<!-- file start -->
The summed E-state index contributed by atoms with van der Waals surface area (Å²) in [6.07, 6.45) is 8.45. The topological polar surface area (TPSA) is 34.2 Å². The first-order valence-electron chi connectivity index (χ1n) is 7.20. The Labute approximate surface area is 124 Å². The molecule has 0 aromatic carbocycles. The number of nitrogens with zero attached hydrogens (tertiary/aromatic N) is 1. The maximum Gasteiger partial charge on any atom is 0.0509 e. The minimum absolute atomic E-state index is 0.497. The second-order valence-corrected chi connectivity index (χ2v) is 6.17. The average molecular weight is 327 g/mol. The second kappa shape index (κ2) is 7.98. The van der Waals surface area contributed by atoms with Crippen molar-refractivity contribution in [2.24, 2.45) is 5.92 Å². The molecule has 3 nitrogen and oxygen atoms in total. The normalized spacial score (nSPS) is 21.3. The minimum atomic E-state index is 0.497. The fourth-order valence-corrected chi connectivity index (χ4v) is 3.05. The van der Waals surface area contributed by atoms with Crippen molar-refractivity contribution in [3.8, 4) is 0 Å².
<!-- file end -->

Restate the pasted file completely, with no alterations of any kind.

The summed E-state index contributed by atoms with van der Waals surface area (Å²) in [6.07, 6.45) is 8.45. The topological polar surface area (TPSA) is 34.2 Å². The first-order valence-electron chi connectivity index (χ1n) is 7.20. The Labute approximate surface area is 124 Å². The molecule has 0 aromatic carbocycles. The number of nitrogens with zero attached hydrogens (tertiary/aromatic N) is 1. The maximum Gasteiger partial charge on any atom is 0.0509 e. The minimum absolute atomic E-state index is 0.497. The second-order valence-corrected chi connectivity index (χ2v) is 6.17. The average molecular weight is 327 g/mol. The second kappa shape index (κ2) is 7.98. The van der Waals surface area contributed by atoms with Crippen molar-refractivity contribution in [2.24, 2.45) is 5.92 Å². The molecule has 3 nitrogen and oxygen atoms in total. The normalized spacial score (nSPS) is 21.3. The minimum atomic E-state index is 0.497. The fourth-order valence-corrected chi connectivity index (χ4v) is 3.05. The van der Waals surface area contributed by atoms with Crippen molar-refractivity contribution in [3.8, 4) is 0 Å².